Fukuoka is known for regional delicacies that you must try during your cruise to Fukuoka, like tonkotsu ramen, motsunabe, and mizutaki. Tonkotsu ramen, also known as Hakata ramen, which is best known for the consistency of the noodles, are boiled for just 10 seconds. Then there’s motsunabe, a soup of beef, pork, cabbage, and leeks with miso which makes a comforting and nutrient-dense lunch. Or try the mizutaki, a hotpot of meat and vegetables that locals find especially warming in the winter. The food scene in Fukuoka is casual with lots of food stands and food trucks, where the flavor of the food is more important than the presentation.
The Fukuoka region has a storied past that includes tales of Mongol invasions by Kublai Khan and other attacks affecting the city. Over the centuries, Fukuoka became important as a center for trade and fishing with other parts of Japan and other countries in Asia. Today, you might hear Fukuoka referred to as “Hakata” by locals because the town of Fukuoka was created in 1889 when the towns of Naka-gawa and Fukuoka merged.
Though Fukuoka has long been used as a stopover when traveling to Korea, even 10 years ago, it was rare for international travelers to pass through. However, the rise of cruise traffic to the area is slowly opening Fukuoka to the rest of the world. An annual festival, the Hakata Dontaku Festival, celebrates the history and culture of the city.
Your Fukuoka cruise ship may dock in one of two terminals: the Chuo Wharf or the Hakozaki Wharf. The port of Hakata has grown considerably in recent years to accommodate cruise traffic and hosts hundreds of cruise ships each year as Fukuoka grows in population and international renown. There is also free wifi available in the cruise terminal.
Taxis are common at the cruise gate and are ready to take passengers into the center of Fukuoka. When taking a taxi, it’s helpful to show the driver a map or write down the name of your destination if you speak little to no Japanese. Buses are also a popular mode of transportation during your day in Fukuoka, and there are three subway lines. Both the buses and the subway system offer a one-day pass. Tourist city passes are popular for travelers, which provide discounted admission to attractions in Fukuoka as well as cover your train and bus fare during your trip.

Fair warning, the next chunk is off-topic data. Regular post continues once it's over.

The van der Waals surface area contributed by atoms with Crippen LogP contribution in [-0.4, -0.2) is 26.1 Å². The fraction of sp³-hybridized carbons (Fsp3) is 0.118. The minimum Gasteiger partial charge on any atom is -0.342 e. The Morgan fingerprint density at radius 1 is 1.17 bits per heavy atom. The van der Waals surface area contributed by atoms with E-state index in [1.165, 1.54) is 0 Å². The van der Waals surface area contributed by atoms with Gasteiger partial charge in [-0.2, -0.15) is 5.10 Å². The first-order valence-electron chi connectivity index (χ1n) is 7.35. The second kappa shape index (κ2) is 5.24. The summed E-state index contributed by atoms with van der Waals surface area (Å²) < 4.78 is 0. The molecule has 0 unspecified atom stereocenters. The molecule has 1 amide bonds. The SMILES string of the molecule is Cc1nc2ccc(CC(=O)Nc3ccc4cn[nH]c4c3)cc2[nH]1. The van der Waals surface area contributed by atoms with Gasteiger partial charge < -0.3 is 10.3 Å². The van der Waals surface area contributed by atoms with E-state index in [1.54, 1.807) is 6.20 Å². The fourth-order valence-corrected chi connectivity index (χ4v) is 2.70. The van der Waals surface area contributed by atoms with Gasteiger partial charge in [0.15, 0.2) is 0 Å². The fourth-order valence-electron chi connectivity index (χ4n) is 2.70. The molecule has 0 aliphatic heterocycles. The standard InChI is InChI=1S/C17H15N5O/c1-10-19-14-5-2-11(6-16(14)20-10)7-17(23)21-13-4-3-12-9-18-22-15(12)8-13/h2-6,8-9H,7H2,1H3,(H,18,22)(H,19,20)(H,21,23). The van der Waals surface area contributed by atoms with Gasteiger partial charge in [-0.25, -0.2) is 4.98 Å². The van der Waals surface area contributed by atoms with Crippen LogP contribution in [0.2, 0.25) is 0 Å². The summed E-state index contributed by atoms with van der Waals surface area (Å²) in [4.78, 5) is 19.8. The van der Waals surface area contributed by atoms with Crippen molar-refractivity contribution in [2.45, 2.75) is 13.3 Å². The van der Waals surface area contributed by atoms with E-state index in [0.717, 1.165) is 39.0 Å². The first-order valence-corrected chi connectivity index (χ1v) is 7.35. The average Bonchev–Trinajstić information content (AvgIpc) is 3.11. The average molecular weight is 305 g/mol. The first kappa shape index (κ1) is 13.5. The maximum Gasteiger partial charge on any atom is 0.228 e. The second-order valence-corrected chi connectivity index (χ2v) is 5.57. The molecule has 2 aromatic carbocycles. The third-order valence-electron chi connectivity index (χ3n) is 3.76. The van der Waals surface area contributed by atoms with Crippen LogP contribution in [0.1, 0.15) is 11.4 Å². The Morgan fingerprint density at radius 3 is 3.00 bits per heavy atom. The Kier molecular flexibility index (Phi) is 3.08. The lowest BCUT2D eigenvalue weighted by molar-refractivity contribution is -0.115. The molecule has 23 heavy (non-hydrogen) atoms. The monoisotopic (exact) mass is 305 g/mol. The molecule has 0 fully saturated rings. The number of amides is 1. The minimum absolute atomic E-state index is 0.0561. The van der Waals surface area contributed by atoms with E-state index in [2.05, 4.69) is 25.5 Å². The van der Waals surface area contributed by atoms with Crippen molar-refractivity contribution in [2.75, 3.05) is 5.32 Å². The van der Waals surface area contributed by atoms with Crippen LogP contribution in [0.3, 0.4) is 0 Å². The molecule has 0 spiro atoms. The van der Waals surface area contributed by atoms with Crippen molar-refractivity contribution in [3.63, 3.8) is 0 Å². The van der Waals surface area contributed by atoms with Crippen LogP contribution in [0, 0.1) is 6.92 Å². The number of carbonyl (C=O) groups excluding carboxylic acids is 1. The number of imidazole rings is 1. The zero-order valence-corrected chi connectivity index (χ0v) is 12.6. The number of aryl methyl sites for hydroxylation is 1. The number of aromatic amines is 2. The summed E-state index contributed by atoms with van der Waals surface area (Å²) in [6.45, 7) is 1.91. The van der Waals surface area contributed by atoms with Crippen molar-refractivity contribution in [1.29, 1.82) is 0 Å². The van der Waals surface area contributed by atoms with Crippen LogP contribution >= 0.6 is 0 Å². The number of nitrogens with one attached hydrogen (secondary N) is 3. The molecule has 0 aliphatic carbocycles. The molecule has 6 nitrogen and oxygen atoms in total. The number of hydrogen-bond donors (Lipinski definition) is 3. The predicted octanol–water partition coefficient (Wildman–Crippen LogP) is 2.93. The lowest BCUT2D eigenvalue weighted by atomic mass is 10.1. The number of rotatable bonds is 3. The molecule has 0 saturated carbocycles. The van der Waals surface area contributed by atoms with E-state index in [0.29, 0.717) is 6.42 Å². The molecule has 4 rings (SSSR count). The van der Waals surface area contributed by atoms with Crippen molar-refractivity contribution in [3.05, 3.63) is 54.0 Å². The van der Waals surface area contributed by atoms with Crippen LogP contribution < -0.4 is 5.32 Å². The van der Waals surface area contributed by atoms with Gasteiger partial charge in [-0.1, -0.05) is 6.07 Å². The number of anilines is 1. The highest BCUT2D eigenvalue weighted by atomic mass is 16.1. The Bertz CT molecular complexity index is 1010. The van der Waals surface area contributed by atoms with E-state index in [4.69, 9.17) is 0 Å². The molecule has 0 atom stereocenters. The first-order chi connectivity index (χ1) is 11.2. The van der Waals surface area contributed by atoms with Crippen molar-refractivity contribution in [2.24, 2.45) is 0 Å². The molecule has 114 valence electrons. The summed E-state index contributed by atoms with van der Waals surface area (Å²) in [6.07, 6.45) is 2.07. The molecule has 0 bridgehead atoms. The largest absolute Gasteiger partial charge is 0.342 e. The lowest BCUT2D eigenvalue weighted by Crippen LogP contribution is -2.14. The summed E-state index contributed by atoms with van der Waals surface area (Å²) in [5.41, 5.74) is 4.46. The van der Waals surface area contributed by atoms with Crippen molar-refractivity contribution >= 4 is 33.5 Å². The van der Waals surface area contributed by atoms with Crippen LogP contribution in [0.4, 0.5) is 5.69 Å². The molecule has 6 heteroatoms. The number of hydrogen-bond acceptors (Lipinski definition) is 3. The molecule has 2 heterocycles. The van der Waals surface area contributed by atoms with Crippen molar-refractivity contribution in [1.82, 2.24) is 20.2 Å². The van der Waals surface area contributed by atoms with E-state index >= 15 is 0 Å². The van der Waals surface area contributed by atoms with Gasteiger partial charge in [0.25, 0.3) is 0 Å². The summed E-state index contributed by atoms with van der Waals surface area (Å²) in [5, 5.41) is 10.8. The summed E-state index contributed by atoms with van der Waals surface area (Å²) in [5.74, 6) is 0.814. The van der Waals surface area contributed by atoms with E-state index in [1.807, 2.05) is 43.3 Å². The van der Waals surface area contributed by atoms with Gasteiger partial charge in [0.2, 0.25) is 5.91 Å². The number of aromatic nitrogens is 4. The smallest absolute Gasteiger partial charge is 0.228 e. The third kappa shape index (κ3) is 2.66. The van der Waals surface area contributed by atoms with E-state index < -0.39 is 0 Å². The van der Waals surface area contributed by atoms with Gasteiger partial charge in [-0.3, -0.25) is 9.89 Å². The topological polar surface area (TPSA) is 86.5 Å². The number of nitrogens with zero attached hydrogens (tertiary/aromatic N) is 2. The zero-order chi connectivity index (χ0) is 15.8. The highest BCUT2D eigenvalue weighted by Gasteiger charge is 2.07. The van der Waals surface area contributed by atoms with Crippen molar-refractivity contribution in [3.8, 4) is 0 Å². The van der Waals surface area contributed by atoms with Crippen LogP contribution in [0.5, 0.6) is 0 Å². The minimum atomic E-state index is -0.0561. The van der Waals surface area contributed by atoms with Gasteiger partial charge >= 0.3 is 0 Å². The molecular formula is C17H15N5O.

There is a lot of shopping in this part of Japan, and you’ll find everything from small boutiques to big-name department stores in different shopping districts. The Daimyō district is the place to find local Japanese designer fashions, while the Watanabe-dōri is best for department store bargain hunting. Don’t leave town without checking out the regional art of weaving called Hakata-ori, which is one of Japan’s distinctive styles of textiles.
Japanese currency is the yen, and it’s handy to have change and coins with you to grab a taxi or take a bus. There are ATMs widely available, too, but many banks in Japan will only accept Japanese bank-issued cards. Mastercard and Visa are commonly accepted in many parts of Japan as well. Tipping at a restaurant is often refused, and it is not necessary to tip your taxi driver in most cases. Japanese culture is incredibly polite and thankful, so be sure to verbally thank your taxi driver or service worker.